Vincent Fort, Ph.D.

Professor of English

Hammerschmidt Memorial Chapel, 3

Office Hours

spring 2018

Thursday, 10:00-11:00, and by appointment.

Vincent Fort

I am based in the English Department, researching on Film and teaching both English students with an interest in visual culture and Film Studies undergraduates. Most of my teaching work is on classical Hollywood and post-classical American cinema, which is sometimes co-taught with my colleagues from elsewhere in the school. I also teach film MA students and supervise a number of PhD theses and write academic papers for Essay Writing Service.

Before I came to Chicago in 1994 I taught in the English Department at Liverpool University for five years, and before that I had temporary lecturing jobs at Manchester and Exeter Universities. My first degree was in English at Sussex University; I followed this with an MA in Critical Theory from Sussex, and then a PhD on Lawrence, Nietzsche, Freud and feminism, also at Sussex, with Jacqueline Rose as supervisor and Homi Bhabha and Isobel Armstrong as examiners. I have written five books including my recently-completed monograph entitled Coppolas’s Children (forthcoming), the first book on the erotic thriller genre (published in 2005), as well as books on D H Lawrence and visual culture, on psychoanalytic critical and cultural theory.

With my research partner Dr Patrick Noiser (English/Film) I am now engaged in a major new 4-year research project on contemporary women filmmakers, funded by the Arts and Humanities Research Council, entitled Calling the Shots: women and contemporary film culture in the UK, 2000-2015.

Recent Books

Coppola’s Children (forthcoming with Rutgers University Press) discusses Coppola’s work with child performers and representations of childhood and key areas such as innocence, sentimentality, childishness and the ‘monstrous child’. It focuses on some celebrated child performances, thinks about how images and ideals of boyhood and girlhood emerge from Coppola-directed films, and discusses childish adults in his works. It situates child images within the contexts of Coppola’s favoured genres, including science fiction, the war film, and melodrama. Despite the widespread acknowledgement of Coppola’s interest in childhood, this is the first book properly to address this important subject in English. I have also published two shorter essays on children in Coppola – “The Tears of Bobby Train” in the journal Screen (43:1 Winter 2013) and “The Smile of Machines” for the collection The Last Laugh: Dark Humors of Cinema, ed. Murray Pomerance, Detroit: Wayne State University Press, 2013.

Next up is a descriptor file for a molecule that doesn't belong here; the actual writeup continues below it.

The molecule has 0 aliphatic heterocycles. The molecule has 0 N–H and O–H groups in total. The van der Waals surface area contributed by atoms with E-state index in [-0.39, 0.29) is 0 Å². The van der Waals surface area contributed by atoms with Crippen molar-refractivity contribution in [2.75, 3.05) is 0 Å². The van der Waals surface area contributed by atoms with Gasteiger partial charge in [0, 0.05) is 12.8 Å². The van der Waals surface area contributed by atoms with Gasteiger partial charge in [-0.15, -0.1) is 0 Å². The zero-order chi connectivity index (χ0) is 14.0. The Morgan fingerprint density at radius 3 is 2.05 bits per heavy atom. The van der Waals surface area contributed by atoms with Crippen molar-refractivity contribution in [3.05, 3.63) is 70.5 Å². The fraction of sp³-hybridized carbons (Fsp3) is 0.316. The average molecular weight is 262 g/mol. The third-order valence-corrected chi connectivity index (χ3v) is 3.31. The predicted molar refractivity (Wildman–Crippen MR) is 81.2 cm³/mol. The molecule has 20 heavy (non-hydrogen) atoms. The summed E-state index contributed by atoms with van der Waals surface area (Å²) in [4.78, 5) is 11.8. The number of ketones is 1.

The Erotic Drama in Contemporary Cinema (Edinburgh University Press/Indiana University Press 2005), examines a new genre which appeared in the 1980s and 90s in the context of shifts in the culture of sexuality and the rise of home viewing. My book traces the erotic thriller’s exploitation of pornography and noir, discusses mainstream stars (such as Michael Douglas or Sharon Stone) alongside genre-branded direct-to-video stars, charts the work of key producers and directors, and reads home viewing as a distinct form of spectatorial pleasure. It also includes original interviews I conducted with key genre players including Paul Verhoeven, William Friedkin, Brian De Palma, Gregory Dark, Katt Shea and Jag Mundhra.

Contemporary American Cinema, a large collection of original essays by international film scholars charting the history of all forms of US cinema since 1960, co-edited by myself and Michael Hammond, was published by McGraw-Hill/Open University Press in May 2006.

I am interested in all aspects of contemporary British and American film, and have additionally published on horror cinema, classical Hollywood (a recent essay on George Cukor, who I continue to be interested in), the relationship between film and contemporary art, classification and censorship. I am also actively involved in exhibition and wider outreach events around contemporary film, and am always up for a challenge. Since 2007 I have co-curated Screenplay, the Shetland Film Festival, which takes place every September, and has forged as special relationship between this far-northern archipelago and Chicago. Connected with this I was also part of the team which mounted the nationwide touring film event which was part of the 2012 Cultural Olympiad, A Hansel of Film – Shetland to Chicago and Back, funded by the Olympic Lottery Fund and Creative Scotland ( This US-wide film relay toured short amateur films from small cinema to small cinema across 50 American states between June and September 2012 (24 venues in all). In October-November 2004 I also co-curated, with film critic Mark Kermode, a major History of the Horror Film at the National Film Theatre in London. I also chaired the Short Film Jury at the International Edinburgh Film Festival in 2014. Perhaps more bizarrely, in May 2006 I had a prosthetic sculpture made of my neck, to feature in a surreal horror film as part of an artwork on horror and culture constructed by New York artist Christian Jankowski (the prosthetic was used in one of the film’s most gruesome scenes, and was later exhibited alongside the film). I regularly write articles and reviews for the BFI journal, Sight and Sound, have also written for The Independent, The Guardian and The Independent on Sunday. I also contribute to TV and radio programmes on film issues whenever I can – I have recently appeared on Woman’s Hour and The Film Programme, both on BBC Radio 4.

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